The war at sea in 1942 pulled Canada’s small-ship navy in several directions simultaneously. The importance of the Royal Canadian Navy’s contribution to transatlantic convoy operations east of Newfoundland was confirmed in early 1942. As American destroyers drifted away to warmer climes, the RCN assumed responsibility for their escort duties in the northwest Atlantic. However, American preoccupation with the Pacific war and the spread of U-boat attacks to the eastern seaboard of North America also drew the fleet south, into the American coastal zone and as far as the Caribbean.
And while this was happening, the U-boat fleet struck deep into Canadian waters, sinking ships within a few hundred miles of Quebec City. In the process, the RCN was stretched to the breaking point, making 1942 the beginning of the two most complex and troubled years in Canadian naval history.
As previous articles in this series have demonstrated, the task of oceanic convoy escort operations in the northwest Atlantic had already strained the expanding navy to its limits in 1941. The Sheep Dog Navy had, in Admiral Sir Percy Noble’s memorable phrase, “solved the problem of the North Atlantic convoys” at the strategic and operational levels. But tactically the results were often embarrassing. In fact, Allied authorities had been so concerned about the RCN’s operational efficiency that at least one Canadian convoy, SC 52, was turned around and sent home in the face of a major U-boat threat. Although the expansion of the war at the end of 1941 scuppered Commodore Leonard Murray’s plans to establish another training group in Newfoundland, the pressure to shift escorts to other theatres did provide an opportunity to do something to help the struggling RCN.
By early 1942 transatlantic convoy escort was still a three-phase operation. RCN local escorts based in Halifax guarded oceanic convoys from Halifax (the HX series) or Sydney (the SC series) to the “West Ocean Meeting Point” (WESTOMP), a variable location on the Grand Banks or the entrance to the Straits of Belle Isle. At WESTOMP convoys were taken over by either the United States Navy’s Task Force 24 (TF-24) or the RCN’s Newfoundland Escort Force (NEF). The Americans, with a fleet of destroyers, took charge of the HX series, while the NEF groups, primarily composed of corvettes, escorted the slower and more vulnerable SC series. The Canadians and Americans escorted convoys to the Mid-Ocean Meeting Point (MOMP) south of Iceland, where they were passed to the Royal Navy’s Mid-Ocean Escort Force (MOEF). It was MOEF which took the convoys from the mid-ocean point into British coastal waters through the North Channel and into the Irish Sea, where local escorts took over.
The system worked in reverse for the Outward Bound Northern (ON) and the Outward Bound Northern, Slow (ONS) series, with one important exception: westbound convoys dispersed on the Grand Banks, so there was no ‘inbound’ role for local Canadian escorts. It was believed that west of the Grand Banks shipping was safe from enemy action. The practice continued well into 1942, and produced a rich ‘harvest’ of easy targets for the first U-boats to operate west of Cape Race, Nfld.
In early 1942, Iceland was therefore the crucial relay point for escort groups operating in the mid-ocean. This was necessitated by the short range of many escorts—and not just corvettes. It is true, of course, that even the early corvettes, with their 3,500-nautical-mile range, could steam comfortably from Newfoundland to Britain in a straight line. But convoy escorts were constantly zigzagging and hustling in and around their convoys. When U-boats attacked they needed to respond quickly and for prolonged periods. Fuel was burned at prodigious rates, and some North Atlantic escorts crept into port having consumed every combustible fluid on board—from cooking oil to paint.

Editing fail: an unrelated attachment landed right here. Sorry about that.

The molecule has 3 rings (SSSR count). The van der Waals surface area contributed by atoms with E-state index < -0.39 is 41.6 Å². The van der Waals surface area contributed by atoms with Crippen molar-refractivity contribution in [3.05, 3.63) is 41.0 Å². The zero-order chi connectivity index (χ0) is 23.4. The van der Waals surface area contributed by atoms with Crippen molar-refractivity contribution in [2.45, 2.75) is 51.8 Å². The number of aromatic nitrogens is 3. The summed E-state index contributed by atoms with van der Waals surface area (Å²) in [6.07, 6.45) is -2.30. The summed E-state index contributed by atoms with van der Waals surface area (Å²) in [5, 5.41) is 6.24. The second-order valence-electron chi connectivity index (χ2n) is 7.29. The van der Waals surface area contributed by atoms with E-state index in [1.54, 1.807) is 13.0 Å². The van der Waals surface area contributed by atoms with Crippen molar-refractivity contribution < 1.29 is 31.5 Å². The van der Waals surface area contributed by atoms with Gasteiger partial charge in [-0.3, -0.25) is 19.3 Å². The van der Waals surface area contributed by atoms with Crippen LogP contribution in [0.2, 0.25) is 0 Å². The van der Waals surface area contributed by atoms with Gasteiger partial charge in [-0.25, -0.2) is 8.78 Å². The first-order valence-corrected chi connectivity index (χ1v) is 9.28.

The advanced base at Iceland was in Hvalfjordhur, a deep finger-shaped, steep-sided fjord north of Reykjavik on the west coast of the island. In 1942, construction of jetties and shore facilities was well underway by both the British and Americans, but most of the support was still provided by RN and USN depot ships. The anchorage was barren and the holding ground poor. Moreover, Hvalfjordhur was prone to powerful winds funneling down its length. In early 1942, a savage winter storm struck the harbour as His Majesty’s Canadian Ship Assiniboine lay alongside the British depot ship with her boilers stripped down for maintenance. Warned just 20 minutes before the front came through, Assiniboine’s crew worked feverishly to restore power and to secure themselves alongside the larger vessel. Neither was fully complete when the gale struck. Within minutes the anchorage was a maelstrom of hurricane force winds, blinding snow and freezing spray.
Ralph Hennessey, Assiniboine’s first lieutenant, recalled that the destroyer’s lines to the depot ship were soon “popping like strings of spaghetti.” The anemometer on the American depot ship blew off when the wind topped 120 knots (roughly 240 kilometres per hour). Within an hour all of Assiniboine’s lines had snapped and she drifted away from the depot ship just as power was restored to her boilers. With both anchors down and occasional revolutions wrung-on for 15 knots, the destroyer rode out the storm for the next 30 hours in the crowded and narrow fjord. Meanwhile, the American depot ship was pushed—against her will—15 miles towards the sea before she was able to stop.
Hvalfjordhur, therefore, offered little refuge to worn ships and weary men in the winter months, and few lingered long. Fortunately for the British and escort vessels from the European navies-in-exile that made up MOEF, their bases in the United Kingdom were first class—and for British sailors, they were home. Although Greenock and Liverpool were not proper naval bases, they were major ports with all the amenities and support men and ships required. And across the North Channel in Northern Ireland, the USN was busy building Naval Operations Base (NOB) Londonderry as their prospective eastern base. The American western terminus in the North Atlantic at Argentia, Nfld., was already well underway to becoming a proper naval base. And so support for operational purposes was adequate and steadily improving. Nonetheless, amenities for recreation and training, and major repairs were lacking in early 1942, and conditions on the North Atlantic (convoy) run in the winter of 1942 were so vile that the USN proposed that their groups retreat to Boston at the end of each convoy cycle for proper maintenance and rest.